In a demonstration, a Pennsylvania Department of Transportation anti-icing truck sprays a de-icing cocktail of brine and beet juice on the driveway of PennDot’s Butler, Pa., maintenance facility.Photo: Gene J. Puskar (AP)
If you live in north of the Mason-Dixon line, you’re probably familiar with road salt; the evil stuff that makes the road safer while eating away at the very structure of your car. You might have heard beet juice is a superior alternative, but why?
Road salt isn’t just bad for your car it’s bad for the environment and not even all that great at melting ice. There is a mixture of beet sugar, salt and water that already serves as an alternative in some of the coldest places in the world. But how does it work and why don’t we all use it?
First, how road salt operates: You throw down what is essentially unrefined table salt in order to lower the freezing point of ice and snow, breaking it down into water. The salt won’t work under 15 degrees Fahrenheit, however.
But the mighty beet brine can. Municipalities in Canada use the salty beety brown mixture to pre-treat roads before the ice and snow have a chance to form. Beet brine works with salt to lower the freezing point of water even further, in some cases to -25 degrees, according to the Associated Press. The Missouri Department of Transportation uses an 80/20 split of salt brine and beet sugar on its roads.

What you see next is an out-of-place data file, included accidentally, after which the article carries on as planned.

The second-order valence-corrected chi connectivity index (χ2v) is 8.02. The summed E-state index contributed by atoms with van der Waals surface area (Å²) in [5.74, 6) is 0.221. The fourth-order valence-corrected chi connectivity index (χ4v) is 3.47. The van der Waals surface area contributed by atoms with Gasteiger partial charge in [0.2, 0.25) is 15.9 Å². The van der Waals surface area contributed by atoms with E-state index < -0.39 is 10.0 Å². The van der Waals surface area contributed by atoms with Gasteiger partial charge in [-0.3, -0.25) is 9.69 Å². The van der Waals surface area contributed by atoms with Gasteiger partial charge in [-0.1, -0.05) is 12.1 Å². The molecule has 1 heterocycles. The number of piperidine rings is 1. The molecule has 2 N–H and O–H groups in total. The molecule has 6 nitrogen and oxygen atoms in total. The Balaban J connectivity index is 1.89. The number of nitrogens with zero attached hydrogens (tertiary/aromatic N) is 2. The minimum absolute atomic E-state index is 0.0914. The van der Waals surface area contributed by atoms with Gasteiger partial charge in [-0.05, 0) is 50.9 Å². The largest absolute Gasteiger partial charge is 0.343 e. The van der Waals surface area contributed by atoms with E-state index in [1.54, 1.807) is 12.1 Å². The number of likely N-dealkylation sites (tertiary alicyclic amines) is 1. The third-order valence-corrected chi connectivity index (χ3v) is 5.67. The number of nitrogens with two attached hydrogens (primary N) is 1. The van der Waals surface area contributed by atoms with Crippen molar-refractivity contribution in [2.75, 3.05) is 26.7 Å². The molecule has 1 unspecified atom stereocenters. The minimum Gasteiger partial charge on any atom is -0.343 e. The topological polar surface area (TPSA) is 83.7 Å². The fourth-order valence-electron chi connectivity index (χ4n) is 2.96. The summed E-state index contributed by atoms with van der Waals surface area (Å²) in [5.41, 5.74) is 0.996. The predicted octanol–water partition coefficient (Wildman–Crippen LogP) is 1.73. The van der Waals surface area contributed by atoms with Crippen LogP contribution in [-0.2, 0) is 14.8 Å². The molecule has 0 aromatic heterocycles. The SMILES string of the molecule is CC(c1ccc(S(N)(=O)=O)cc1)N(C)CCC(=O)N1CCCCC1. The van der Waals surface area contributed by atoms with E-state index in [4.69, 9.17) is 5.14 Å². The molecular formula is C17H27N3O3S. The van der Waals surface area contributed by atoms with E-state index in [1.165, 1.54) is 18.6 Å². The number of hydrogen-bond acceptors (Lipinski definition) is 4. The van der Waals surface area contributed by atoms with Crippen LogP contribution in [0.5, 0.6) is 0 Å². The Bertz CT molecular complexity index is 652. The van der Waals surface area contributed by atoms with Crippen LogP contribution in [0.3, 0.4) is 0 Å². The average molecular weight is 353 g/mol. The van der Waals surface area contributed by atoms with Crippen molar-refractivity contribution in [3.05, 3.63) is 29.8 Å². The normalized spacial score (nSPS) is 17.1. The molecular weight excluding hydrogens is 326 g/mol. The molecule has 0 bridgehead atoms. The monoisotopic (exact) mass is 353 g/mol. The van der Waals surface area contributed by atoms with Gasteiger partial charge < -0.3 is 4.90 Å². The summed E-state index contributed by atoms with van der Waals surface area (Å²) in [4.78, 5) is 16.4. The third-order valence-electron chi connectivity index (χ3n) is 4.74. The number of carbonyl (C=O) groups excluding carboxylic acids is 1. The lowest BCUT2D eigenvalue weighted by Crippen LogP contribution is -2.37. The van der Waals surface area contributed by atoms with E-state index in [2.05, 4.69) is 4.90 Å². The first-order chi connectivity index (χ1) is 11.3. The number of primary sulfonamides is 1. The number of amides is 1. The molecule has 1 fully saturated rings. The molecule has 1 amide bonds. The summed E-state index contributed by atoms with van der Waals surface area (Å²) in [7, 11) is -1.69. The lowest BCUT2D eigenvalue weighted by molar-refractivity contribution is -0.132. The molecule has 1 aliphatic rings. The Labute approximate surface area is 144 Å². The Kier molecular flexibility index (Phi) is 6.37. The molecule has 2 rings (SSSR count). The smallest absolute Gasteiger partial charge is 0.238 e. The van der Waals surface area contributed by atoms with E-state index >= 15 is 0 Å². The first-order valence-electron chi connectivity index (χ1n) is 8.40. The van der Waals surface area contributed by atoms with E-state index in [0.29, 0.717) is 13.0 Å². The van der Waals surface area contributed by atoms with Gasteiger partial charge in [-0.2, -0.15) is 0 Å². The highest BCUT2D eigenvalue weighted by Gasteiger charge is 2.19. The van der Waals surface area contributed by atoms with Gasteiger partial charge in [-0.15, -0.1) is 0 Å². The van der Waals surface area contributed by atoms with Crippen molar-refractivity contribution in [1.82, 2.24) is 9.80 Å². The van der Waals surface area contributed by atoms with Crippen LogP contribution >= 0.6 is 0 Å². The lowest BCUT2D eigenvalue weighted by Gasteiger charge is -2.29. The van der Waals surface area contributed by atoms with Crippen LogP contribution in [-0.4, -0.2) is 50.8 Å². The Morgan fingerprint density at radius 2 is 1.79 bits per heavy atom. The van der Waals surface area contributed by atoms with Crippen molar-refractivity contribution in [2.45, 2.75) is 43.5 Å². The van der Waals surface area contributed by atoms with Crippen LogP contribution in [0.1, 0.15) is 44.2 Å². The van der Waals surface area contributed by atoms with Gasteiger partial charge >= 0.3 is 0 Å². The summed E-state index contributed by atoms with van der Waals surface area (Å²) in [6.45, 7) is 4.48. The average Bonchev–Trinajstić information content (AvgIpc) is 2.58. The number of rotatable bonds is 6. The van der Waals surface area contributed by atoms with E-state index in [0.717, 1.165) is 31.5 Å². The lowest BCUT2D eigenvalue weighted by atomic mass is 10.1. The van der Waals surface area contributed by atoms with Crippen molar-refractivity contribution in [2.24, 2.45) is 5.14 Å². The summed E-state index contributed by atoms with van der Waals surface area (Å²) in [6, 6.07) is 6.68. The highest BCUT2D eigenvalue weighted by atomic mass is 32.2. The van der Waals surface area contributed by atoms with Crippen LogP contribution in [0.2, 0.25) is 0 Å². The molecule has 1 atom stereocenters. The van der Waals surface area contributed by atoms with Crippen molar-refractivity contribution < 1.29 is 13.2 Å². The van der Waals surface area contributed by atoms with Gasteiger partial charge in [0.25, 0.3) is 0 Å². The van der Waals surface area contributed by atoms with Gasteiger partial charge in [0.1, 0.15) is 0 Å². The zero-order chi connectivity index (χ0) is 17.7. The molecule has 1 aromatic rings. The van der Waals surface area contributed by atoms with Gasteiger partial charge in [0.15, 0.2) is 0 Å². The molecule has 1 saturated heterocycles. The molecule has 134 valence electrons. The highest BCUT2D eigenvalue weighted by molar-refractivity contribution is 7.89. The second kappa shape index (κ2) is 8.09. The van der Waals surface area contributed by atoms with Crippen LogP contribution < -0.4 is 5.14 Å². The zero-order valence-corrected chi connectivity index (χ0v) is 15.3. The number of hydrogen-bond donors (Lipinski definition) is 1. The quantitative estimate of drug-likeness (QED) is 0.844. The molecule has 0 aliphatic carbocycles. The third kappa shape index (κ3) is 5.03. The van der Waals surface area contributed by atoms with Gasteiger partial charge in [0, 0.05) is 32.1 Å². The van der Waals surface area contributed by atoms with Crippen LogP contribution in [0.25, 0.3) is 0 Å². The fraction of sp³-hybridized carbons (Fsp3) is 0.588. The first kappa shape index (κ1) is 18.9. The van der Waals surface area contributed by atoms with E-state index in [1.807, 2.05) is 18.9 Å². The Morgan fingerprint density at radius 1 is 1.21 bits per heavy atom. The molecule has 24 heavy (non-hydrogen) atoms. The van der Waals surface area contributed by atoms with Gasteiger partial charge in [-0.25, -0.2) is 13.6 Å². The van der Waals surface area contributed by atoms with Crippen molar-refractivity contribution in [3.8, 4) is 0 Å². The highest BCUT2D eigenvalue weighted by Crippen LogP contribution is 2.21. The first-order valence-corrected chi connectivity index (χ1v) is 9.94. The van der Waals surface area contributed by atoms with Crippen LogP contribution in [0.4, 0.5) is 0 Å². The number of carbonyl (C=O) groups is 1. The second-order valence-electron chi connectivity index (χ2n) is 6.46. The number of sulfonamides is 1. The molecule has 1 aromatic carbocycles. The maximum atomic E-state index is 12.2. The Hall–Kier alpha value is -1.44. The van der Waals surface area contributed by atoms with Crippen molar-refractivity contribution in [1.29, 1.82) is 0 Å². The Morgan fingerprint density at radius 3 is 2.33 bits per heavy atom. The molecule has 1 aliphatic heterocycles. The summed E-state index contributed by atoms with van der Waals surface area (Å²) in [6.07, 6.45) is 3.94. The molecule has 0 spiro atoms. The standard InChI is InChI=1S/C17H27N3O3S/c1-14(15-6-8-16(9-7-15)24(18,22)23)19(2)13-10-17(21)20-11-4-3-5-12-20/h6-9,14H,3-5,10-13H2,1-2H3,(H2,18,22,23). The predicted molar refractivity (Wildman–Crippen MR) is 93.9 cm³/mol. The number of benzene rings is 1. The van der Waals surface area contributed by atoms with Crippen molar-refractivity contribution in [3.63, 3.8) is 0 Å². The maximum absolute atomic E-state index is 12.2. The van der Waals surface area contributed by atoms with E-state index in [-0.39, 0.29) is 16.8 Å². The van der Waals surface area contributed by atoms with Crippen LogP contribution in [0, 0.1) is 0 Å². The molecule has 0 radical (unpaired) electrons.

Road salt remains the cheapest solution for keeping roads safe. American disperses some 20 million tons of the stuff every winter. The problem is that water carries the salt as run-off into waterways and fields harming wildlife. Rock salt is unrefined, so it deposits other toxic elements like lead or phosphorus into the water table when it gets carried off by melt water. It also increases the salinity of fresh water lakes, negatively affecting fish and wildlife populations.
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But it’s not just water and life that suffers. Salt also eats away at your car, causing corrosion to accelerate. Adding beet brine can slow the destructive tendencies of road salt, according to MDOT. It also turns the streets a brown or blood red color, and who doesn’t love that?